Emotion Questionnaire: Understanding Emotions. For the second step of this exercise, have students pick an emotion and complete a series of verbal prompts or fill out a worksheet created by the teacher in regard to a specific emotion. This exercise can be reused for any emotion that the teacher would like students to explore. The following is a blank template followed by an example of the exercise using the word “frustrated.”
When I feel… (name an emotion)
I… (describe your behavior when you experience the emotion)
I think about... (describe what you think about when you experience the emotion)
My body... (describe physical sensations when you experience the emotion)
My voice... (describe how your voice sounds when you experience the emotion)
My Heart/Soul/Spirit ... (describe how the emotion affects your heart/soul/spirit)
I feel (name of emotion) most often when… (describe times when you most often experience the emotion)
What did the people in your life directly or indirectly teach you about (name of emotion)? Describe the messages you received about the emotion.
Describe a time when you used (name of emotion) in your acting?
Example Emotion: Frustration
When I feel... frustrated
I… walk away and give up
I think about... how I am not going to accomplish my goals
My body... is tense
My voice... is strained and thin
My Heart/Soul... feels heavy and helpless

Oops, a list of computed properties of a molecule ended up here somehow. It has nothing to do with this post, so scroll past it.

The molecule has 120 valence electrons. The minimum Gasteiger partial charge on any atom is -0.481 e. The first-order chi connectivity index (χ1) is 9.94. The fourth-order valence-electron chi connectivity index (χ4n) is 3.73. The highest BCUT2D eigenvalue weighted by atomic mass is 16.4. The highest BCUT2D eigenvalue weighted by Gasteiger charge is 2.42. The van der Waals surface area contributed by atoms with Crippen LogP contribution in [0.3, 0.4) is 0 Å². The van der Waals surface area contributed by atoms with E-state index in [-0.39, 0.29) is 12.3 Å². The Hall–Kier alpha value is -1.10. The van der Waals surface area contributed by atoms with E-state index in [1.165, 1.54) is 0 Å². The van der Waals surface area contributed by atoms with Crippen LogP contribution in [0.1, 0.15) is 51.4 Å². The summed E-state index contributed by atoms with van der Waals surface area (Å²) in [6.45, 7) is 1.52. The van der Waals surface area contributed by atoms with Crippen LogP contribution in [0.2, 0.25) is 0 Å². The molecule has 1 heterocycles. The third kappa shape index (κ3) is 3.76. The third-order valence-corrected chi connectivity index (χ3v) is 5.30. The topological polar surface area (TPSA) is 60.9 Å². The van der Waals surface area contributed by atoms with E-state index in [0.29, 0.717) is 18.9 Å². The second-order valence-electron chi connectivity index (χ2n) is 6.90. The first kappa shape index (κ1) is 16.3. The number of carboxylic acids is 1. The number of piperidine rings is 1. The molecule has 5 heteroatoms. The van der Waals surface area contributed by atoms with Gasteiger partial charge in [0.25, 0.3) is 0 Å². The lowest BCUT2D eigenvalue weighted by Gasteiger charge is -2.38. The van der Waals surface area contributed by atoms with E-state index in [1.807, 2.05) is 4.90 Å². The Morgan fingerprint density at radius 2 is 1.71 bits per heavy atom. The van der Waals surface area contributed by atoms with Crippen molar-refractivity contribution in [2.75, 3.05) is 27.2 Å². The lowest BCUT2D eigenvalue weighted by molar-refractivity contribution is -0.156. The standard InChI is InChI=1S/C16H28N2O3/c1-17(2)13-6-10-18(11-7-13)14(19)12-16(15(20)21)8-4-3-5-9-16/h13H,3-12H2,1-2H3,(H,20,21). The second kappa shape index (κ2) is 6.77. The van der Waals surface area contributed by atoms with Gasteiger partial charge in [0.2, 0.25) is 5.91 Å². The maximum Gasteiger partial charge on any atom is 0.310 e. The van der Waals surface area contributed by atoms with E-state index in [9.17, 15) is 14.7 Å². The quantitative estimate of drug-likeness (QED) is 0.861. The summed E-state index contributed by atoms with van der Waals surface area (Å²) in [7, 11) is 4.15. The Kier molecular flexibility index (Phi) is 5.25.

It happens most often when… something stands in my way of my goals
What did the people in your life directly or indirectly teach you about frustration? I was taught that frustration was bad, and I should not express it.
Describe a time when you used frustration in your acting?
6+. All The Emotions: Understanding and Shaping Emotions
For lesson six and beyond, focus on specific emotions by pairing the Emotion Questionnaire with theatre games geared toward the exploration and expression of a particular emotion. Use either basic emotions (like anger, disgust, fear, happiness, sadness, and surprise) or other emotions students identified through the Emotional Expanse exercise. There are dozens of games and exercises that can be adapted to explore an emotion or a number of emotions. Check out David Farmer’s 101 More Drama Games for some ideas.
For example, to dedicate a class to exploring anger and emotions related to anger, a teacher may:
- Have students fill out the Emotion Questionnaire using anger as the emotion to be explored then have students pair and share.
Have students do the Emotion Club (Variations of Anger) activity. This is a scene for six students at a time. Five students are assigned a variation of anger without revealing it to each other or the rest of class (the anger variations can be the ones named by the students in the Emotional Expanse exercise). Then, set a timer for five minutes. For the start of the scene, the five anger characters are at a meeting of the Emotion Club chatting with each other. The sixth student enters and by observing and asking questions, the sixth student must figure out what emotion each anger character is portraying. Each of the other students exit the scene when their character is guessed correctly. The scene is over when all the variations of anger have been identified or the timer runs out.